Referrals: The More You Give, the More You Get

Take the focus off <I>you</I> at networking events, and soon you'll be the talk of the town.
Magazine Contributor
4 min read

This story appears in the October 2001 issue of Subscribe »

The fight-or-flight response in nature is well-documented. But it's also easy to see this behavior manifested in the act of selling, where there's such a high probability of ego damage. For homebased entrepreneurs with a personal and deeply emotional bond to their product or service, it may be even tougher. Every time you place an ad, send a proposal, fax a flyer, start a direct-marketing campaign, call a prospect-basically every time you open your mouth, there's the possibility of ego damage.

When it comes to getting new business, then, it's hard not to take flight. I hate cold calls-in fact, I avoid them like the plague. Any possible reason for not making a call, I'll take it. Of course, my ego remains healthy, but the success of my business as a sales trainer suffers as a result. Don't get me wrong: I still love meeting people, sharing new ideas and learning about other people's businesses. It just seems so much easier when I know I'm not trying to put food on a plate or clothes on my two kids-you know, when I'm not selling!

Since I hate cold-calling, I attend as many networking events as possible. Last week, I went to a monthly meeting of Internet professionals for the first time. By the time I got there, the meeting room was packed with more than 50 well-heeled professionals. The salesperson in me was excited because it looked like a new-business-rich environment. I briefly scanned the room, didn't see any of my "business acquaintances" and immediately knew I would have to be the one initiating some new connections.

No matter what style, tactics or strategies you use to engage another person in any kind of meaningful conversation, keep in mind the following observable things about human nature:

1. People are preoccupied with "things other than you"-this is called "preoccupation barrier."

2. People know you are trying to sell them something. This requires a "tension release."

Making new connections is easy when you use giving referrals as your primary strategy. Referrals leverage the natural psychology of meeting people and completely change the focus of a conversation, and they're the best way to connect with new customers and build your personal network. But there's also an unexpected bonus to referral-giving: The more you give, the more you get.

Learn more about referral-based sales and marketing with Endless Referrals: Network Your Everyday Contacts Into Sales by Bob Burg.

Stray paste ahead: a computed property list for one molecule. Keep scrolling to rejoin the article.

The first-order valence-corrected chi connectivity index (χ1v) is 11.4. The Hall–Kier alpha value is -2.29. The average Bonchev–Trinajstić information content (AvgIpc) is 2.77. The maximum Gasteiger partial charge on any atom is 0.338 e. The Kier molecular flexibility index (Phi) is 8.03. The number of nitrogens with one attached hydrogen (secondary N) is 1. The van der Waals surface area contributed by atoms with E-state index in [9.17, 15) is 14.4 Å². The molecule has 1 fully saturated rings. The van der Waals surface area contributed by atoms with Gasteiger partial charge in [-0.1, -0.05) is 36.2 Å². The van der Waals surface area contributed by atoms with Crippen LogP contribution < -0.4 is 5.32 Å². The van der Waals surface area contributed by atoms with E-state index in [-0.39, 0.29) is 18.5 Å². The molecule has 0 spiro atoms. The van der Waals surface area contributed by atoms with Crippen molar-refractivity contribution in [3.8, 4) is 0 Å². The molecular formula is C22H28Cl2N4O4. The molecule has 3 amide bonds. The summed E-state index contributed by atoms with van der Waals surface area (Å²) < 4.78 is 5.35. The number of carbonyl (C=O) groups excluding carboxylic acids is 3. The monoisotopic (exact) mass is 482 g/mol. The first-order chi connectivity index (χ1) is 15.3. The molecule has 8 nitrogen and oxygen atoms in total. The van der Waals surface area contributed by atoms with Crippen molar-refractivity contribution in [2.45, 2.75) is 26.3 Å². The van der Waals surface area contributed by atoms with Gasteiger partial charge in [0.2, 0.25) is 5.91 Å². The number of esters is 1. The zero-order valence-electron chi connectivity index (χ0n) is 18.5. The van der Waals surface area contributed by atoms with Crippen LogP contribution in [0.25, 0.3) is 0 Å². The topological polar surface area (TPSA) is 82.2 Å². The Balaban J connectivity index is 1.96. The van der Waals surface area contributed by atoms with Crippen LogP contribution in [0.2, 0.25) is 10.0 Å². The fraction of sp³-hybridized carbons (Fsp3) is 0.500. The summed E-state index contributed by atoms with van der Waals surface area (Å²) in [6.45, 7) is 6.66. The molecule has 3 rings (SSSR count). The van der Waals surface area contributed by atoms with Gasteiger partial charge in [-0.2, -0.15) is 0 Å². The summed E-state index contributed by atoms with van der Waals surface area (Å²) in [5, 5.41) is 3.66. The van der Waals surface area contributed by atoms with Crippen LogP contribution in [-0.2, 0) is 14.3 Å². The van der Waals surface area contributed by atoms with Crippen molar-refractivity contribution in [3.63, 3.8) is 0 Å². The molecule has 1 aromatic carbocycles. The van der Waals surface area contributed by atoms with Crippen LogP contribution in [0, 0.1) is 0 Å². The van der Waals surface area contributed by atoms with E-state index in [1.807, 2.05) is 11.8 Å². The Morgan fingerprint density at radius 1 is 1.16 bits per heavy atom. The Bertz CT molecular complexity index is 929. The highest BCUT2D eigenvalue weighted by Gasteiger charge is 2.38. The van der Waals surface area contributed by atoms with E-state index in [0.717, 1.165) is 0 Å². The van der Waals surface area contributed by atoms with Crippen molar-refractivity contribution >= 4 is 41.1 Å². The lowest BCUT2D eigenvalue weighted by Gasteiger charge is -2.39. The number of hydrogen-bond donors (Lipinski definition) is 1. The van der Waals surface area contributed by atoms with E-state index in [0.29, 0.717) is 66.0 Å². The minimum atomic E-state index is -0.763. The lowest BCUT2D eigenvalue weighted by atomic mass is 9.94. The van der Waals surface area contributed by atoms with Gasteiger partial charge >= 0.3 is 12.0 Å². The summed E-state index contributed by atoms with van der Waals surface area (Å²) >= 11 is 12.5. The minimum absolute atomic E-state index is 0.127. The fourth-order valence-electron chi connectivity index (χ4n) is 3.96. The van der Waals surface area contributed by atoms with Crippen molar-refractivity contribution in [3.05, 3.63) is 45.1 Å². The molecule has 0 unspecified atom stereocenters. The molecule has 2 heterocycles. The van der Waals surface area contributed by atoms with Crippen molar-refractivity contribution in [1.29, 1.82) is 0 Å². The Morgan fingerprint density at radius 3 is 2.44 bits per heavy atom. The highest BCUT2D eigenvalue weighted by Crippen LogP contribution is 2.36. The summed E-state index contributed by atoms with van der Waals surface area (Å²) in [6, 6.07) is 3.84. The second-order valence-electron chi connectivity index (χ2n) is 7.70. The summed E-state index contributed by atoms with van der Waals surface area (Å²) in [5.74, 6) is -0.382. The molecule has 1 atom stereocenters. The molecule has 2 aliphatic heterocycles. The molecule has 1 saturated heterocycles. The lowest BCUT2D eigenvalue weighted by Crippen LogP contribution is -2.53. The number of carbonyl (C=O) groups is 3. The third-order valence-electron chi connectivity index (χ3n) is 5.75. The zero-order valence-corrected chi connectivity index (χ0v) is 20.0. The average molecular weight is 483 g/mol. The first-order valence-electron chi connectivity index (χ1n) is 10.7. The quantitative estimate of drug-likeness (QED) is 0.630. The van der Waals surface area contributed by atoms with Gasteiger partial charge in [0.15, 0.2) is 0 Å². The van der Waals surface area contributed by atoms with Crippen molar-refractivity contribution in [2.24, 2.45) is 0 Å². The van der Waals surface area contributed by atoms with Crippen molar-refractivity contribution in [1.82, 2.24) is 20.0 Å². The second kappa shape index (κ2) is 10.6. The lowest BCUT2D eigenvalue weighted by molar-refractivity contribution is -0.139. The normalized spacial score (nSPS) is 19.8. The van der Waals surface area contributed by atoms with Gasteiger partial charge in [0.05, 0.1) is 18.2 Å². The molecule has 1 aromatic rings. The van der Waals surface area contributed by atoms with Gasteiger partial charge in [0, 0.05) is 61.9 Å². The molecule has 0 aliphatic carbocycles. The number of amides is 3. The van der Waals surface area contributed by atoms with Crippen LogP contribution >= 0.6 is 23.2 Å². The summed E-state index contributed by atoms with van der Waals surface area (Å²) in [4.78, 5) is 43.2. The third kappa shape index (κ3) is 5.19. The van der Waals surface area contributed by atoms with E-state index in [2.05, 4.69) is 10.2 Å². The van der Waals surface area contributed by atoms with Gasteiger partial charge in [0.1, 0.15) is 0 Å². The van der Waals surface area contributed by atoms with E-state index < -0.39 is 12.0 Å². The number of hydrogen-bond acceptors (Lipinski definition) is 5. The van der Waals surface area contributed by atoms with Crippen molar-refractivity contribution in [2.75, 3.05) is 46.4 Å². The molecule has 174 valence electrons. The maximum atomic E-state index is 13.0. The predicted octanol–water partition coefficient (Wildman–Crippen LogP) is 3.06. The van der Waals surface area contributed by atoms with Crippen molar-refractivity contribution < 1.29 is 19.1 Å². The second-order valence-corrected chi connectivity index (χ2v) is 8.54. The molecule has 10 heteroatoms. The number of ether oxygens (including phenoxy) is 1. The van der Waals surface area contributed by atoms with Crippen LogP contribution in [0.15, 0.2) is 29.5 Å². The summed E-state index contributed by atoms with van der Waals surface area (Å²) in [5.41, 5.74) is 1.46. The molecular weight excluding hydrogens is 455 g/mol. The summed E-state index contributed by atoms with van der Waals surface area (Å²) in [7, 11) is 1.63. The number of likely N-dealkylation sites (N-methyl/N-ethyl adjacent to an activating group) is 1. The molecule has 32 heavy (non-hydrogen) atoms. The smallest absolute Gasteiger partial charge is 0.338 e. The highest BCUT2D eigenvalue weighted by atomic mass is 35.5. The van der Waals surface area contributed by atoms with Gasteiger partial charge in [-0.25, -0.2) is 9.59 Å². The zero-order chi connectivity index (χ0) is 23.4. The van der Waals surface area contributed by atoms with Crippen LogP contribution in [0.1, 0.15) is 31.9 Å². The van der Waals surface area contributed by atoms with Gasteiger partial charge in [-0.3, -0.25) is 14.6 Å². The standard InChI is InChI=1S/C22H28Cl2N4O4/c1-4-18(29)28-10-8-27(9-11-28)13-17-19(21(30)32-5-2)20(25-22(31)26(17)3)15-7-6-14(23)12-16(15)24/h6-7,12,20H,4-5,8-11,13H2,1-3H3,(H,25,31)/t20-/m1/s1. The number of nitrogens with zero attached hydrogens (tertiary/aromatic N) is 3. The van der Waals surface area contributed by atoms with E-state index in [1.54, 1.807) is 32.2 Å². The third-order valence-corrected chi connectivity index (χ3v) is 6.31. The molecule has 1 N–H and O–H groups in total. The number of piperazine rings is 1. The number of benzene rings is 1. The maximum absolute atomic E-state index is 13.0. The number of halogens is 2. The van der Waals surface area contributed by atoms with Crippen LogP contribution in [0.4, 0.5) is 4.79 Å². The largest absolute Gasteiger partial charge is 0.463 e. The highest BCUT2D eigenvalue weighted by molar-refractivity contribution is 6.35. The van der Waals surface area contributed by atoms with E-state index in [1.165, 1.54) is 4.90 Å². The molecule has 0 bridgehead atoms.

Like a magic boomerang, if you give a good referral, you'll find more than one will come back. Referrals spread through communities, departments and companies. If done properly, you can build a business on referrals. Referrals are viral in nature, if done professionally. They are self-replicating, growing and evolving with you.

Referrals work because they open communication channels with new prospects. They engage the other person's attention (preoccupation barrier), and, if done honestly, start to build rapport with the other person (tension release). Looking for opportunities to refer one of your existing "business acquaintances" changes the very nature of any conversation in which you engage. When you focus on giving instead of getting, people respond in a genuine fashion to you and what you do.

Two things to remember about giving referrals:

1. Be congruent. Remember that funny math symbol from high school, the equal sign with the line through it? It means the equation isn't equal. Being incongruent personally means what you say and what you believe are not equal. If you are going to give a referral, make sure it really is a referral. Should the two parties be brought together at all? If not, don't give the referral.

2. Give a reason. Just telling someone to talk to one of your business friends isn't enough. Back up your referral. This means you should know enough about what the other person does and provide a valid reason for the two of them to discuss a business opportunity.

The salesperson in me wanted to talk to all 50 people in the room that day-tell people what I did, blurt out my USP (unique selling proposition), spew my elevator pitch. With another couple of hours, I may have even had the chance to introduce myself to half the group, hoping that I would meet the two or three people there that needed my services. Instead of "elevator pitching," though, I met as many interesting people as possible and gave two real referrals. Oddly enough, I now have three new opportunities that didn't exist last week.

James Maduk is one of North America's leading sales speakers. He is the creator and publisher of more than 80 streaming sales training courses and has just released his latest book, When Salespeople Learn to Dance. You can reach James at (613) 825-0651 or view his Web site at

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